From the outside In: Angela Merkel as Opposition Leader, 2000-2005
Clemens, Clay, German Politics and Society
As chair of the CDU in 2000, and of its joint Bundestag caucus with the CSU in 2002, Angela Merkel was the first woman and first easterner to head a major German party; she had risen as a protege of Helmut Kohl, but breaking with him over his financial improprieties vaulted her into power. These features of her biography made her leadership unconventional. So too did her style, characterized by interpersonal reserve and lack of charisma. Merkel's views on cultural issues and economic policy--in particular, reform of the welfare state--were more liberal than those of her Union's mainstream. Finally, her resources within the CDU/CSU were limited to a loose network of younger outsiders, who helped sustain her against rivals at the Land level. While Merkel survived a poor CDU/CSU election in 2005 to become chancellor, her time as opposition leader suggested that she would struggle in that role too, yet also served as a caution against underrating her.
Keywords: Christian Democratic Union; Christian Social Union; union parties; Angela Merkel; political parties; reform; Edmund Stoiber
Angela Merkel made headlines for being the first woman and first citizen of formerly communist East Germany to head a major political party in the Federal Republic. Yet, her leadership was path-breaking not only for who she was, but also for what she sought to do: run the Christian Democratic Union (CDU) seemingly without many of the assets deemed vital for that job. Even one of Merkel's key strengths--"the capacity to radically call into question trusted systems"--seemed more likely to hurt than help in a party noted for, at most, incremental change. (1) Still, by 2006, she had been chair longer than all but two of her CDU's six predecessors--its postwar founder Konrad Adenauer and the eternal Helmut Kohl--as well as seven straight Social Democratic (SPD) counterparts. As head of the opposition, she had pushed her party to adopt major programmatic change, and, in spite of a disappointing election, was elected chancellor in late 2005. Merkel had worked her way from the outside in, despite, and partly thanks to being an agent of change.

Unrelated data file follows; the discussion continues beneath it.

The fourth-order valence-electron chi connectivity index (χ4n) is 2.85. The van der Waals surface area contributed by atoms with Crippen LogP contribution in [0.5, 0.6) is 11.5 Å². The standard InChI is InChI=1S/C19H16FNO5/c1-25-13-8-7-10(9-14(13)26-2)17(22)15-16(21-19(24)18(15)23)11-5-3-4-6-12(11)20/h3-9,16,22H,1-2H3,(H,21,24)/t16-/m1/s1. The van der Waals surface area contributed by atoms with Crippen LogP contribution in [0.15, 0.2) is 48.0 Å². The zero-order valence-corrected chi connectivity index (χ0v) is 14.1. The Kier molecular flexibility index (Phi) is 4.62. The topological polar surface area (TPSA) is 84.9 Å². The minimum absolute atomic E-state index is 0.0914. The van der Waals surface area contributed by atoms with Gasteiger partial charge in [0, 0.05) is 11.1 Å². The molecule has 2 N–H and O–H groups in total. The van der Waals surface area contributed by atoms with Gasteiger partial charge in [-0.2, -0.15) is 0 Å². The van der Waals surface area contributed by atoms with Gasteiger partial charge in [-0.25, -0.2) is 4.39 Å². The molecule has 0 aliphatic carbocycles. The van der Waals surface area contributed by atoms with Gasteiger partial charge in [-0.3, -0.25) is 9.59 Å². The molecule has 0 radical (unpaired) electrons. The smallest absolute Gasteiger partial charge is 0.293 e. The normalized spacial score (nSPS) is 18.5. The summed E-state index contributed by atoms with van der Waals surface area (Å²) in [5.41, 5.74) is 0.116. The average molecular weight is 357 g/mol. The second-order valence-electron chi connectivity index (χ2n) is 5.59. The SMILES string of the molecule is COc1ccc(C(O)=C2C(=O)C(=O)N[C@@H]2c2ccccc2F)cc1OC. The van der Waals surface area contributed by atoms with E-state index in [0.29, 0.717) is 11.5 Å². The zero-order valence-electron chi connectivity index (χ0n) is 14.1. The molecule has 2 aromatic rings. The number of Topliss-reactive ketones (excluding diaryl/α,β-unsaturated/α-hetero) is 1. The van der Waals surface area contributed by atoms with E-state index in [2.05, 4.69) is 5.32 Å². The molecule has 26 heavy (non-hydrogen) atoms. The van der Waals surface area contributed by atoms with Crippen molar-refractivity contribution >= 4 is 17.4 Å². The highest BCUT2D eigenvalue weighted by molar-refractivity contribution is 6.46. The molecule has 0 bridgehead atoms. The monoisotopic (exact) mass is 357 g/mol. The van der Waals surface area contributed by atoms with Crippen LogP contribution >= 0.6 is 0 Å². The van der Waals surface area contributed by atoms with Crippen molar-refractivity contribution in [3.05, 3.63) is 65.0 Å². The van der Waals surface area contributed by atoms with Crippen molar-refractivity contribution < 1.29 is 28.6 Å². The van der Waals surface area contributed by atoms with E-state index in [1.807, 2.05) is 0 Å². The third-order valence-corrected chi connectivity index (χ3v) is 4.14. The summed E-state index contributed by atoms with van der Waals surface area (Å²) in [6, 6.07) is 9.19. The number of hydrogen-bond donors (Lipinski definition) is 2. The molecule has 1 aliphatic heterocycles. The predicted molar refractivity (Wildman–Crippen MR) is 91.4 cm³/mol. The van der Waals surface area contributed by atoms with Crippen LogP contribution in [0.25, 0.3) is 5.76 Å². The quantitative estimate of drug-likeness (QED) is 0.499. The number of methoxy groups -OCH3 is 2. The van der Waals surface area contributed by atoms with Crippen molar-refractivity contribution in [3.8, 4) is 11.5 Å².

Admittedly, at first glance, there might have appeared to be harder tasks than heading the pragmatic, middle-class CDU, with its long record of electoral success. (2) Yet, despite the integrative forces of Cold War anticommunism and social-market economics, it had long been an unwieldy alliance of clashing political traditions: Christian socialism, liberalism and conservatism. It was rooted in Germany's Catholic milieu, but had strong Protestant and secular admixtures, as well as an appeal that crossed regional and class lines. This "polyarchy" of rival power centers--autonomous Land-level party associations, vocal interest group affiliates, an assertive Bundestag caucus-defied attempts at streamlining, even after modern extra-parliamentary structures evolved. (3) In this "complicated coalition," differences could be resolved only by reliance on consensual means: observing the norm of proportionality, assigning divisions of labor, respecting discrete policy domains, seeking lowest common denominator solutions, and "satisficing." As a result, leaders (even Adenauer) often were limited to the role of power broker. (4) Yet, due to its own self-image as Germany's natural party of government, the CDU also paradoxically demanded that its chair wield a strong hand and come across as a credible chancellor, so as to help the party gain or retain power. By contrast, the rival SPD placed a higher premium on chairs who could provide guidance with regard to policy substance and convey a sense that it stood for lofty principles. (5)
Given the CDU's pragmatic preoccupation with power, its leaders had the best chance of success while also holding high elective office, but that was no guarantee. Serving simultaneously as chancellor had not helped two chairs, Ludwig Erhard (1966-67) and Kurt Georg Kiesinger (1967-71). …